Pittsburgh shares a border with 35 other communities, all with their own separate governments. If you ask each one what the main problems facing their communities are, you’d get a lot of different answers. It stands to reason, then, that getting them all rowing in the same direction—or, at least, not rowing in opposite directions—on issues of mutual importance, is daunting.

CONNECT, or Congress of Neighboring Communities, was founded to see if this was possible. So far, it seems to be working. All 35 communities have signed on to participate—as have four other neighboring communities that don’t physically touch Pittsburgh, for a total of 39. Or 40, including Pittsburgh.

“They don’t have to work together,” says Kristen Maser Michaels, Executive Director of CONNECT. “But they’re choosing to come together, once a month, to work on common issues. This fragmentation can cause all kinds of issues—we want everybody to be able to move forward, and not be stuck doing the same thing 40 different times. To learn from their neighbors, see best practices, and get better together.”

From Shaler to West Mifflin, McKees Rocks to Aspinwall to Pittsburgh itself, these communities can be geographically, topographically and demographically very different. For some, flooding is the main concern. For others, it’s crime, or development, or trash pickup.

In practice, though, Michaels has been surprised at the level of engagement from community leaders.

“They don’t get the credit. They hear complaints all day, every day,” says Michaels. “Nobody knows what goes into keeping the lights on, roads paved.”

CONNECT was started in 2009 by Dr. David Miller, Director of the Center for Metropolitan Studies at the Graduate School of Public Affairs at the University of Pittsburgh. He invited Pittsburgh and its immediate neighbors to see if there was a willingness to address issues that crossed their boundaries.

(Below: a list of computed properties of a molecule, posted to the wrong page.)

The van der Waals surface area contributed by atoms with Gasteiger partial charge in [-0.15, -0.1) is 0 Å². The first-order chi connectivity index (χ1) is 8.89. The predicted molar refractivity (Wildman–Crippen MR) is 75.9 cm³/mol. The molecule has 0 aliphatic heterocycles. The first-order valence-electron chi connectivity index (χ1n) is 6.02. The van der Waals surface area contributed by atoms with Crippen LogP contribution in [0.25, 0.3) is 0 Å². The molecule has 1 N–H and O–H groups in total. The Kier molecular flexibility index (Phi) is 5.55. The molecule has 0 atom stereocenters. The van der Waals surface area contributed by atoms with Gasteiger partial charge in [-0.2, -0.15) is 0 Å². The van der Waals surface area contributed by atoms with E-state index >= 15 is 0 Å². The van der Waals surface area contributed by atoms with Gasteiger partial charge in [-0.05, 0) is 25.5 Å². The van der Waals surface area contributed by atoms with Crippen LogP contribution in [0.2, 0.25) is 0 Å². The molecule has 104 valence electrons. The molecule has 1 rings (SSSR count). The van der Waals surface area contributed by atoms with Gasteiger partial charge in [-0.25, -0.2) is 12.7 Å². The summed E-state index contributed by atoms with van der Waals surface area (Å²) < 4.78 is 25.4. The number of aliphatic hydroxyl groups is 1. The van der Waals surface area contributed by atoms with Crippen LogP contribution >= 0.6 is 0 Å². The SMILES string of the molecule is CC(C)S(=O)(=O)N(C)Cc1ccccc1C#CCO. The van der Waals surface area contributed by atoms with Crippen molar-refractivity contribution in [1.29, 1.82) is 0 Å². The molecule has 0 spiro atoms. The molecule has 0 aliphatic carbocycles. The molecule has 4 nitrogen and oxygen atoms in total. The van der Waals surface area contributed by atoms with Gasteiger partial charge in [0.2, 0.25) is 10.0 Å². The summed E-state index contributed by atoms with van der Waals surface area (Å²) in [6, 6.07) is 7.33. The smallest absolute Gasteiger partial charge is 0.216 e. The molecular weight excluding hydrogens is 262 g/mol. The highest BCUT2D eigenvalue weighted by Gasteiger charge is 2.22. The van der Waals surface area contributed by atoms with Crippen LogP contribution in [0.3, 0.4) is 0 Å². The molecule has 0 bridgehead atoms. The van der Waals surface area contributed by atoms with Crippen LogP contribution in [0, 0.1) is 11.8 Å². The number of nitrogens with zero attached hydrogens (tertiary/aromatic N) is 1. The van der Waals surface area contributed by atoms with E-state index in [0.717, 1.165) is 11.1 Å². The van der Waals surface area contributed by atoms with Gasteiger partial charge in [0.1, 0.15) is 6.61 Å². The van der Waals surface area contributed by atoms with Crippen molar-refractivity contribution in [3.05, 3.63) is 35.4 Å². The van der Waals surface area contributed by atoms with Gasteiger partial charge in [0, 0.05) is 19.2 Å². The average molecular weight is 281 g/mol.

There are 690,000 people in the CONNECT communities, and two-thirds of the region’s jobs. The city of Pittsburgh has been a member since the beginning. Mayors Ravenstahl and Peduto have each been CONNECT chair.

“The biggest obstacle as I see it is we all want the best for our own communities—that is a given, and is our responsibility to our residents,” says Etna Borough Manager Mary Ellen Ramage, a longtime participant in CONNECT. “That can breed competition, especially with federal, state and county dollars stretched thinner all the time.”

CONNECT (Congress of Neighboring Communities) meeting. the University of Pittsburgh's Graduate School for Public and International Affairs.

CONNECT (Congress of Neighboring Communities). Photo courtesy University of Pittsburgh’s Graduate School for Public and International Affairs.

As a riverside community, one issue looms large for residents, and potential residents and businesses. “Simply put, we are at the bottom of our watershed and water runs downhill,” says Ramage.

They’ve been working with their neighbors in the Pine Creek Watershed for years, through the North Hills Council of Governments.

“We can’t solve the issues ourselves,” says Ramage. “CONNECT helps build that [rapport] with our largest neighbor, the City of Pittsburgh, and those communities surrounding it.”

Sustainability, in this case, isn’t something you address when you’re free from more pressing needs. Managing water in Etna—where it comes from, and where it goes—is a necessity.

“While it is easy to say the problems start somewhere else, some of them are regional in nature and can only be truly solved through partnerships and everyone doing their part,” says Ramage.

Another thing that keeps everyone moving in the same direction is the fact that CONNECT is nonpartisan, by design.

“In this politically-charged time, all these places with widely diverging politics are coming together to serve their constituents the best way they can,” says Michaels.

“No one realizes how connected everyone is. The city needs its neighbors. Its neighbors need the city.”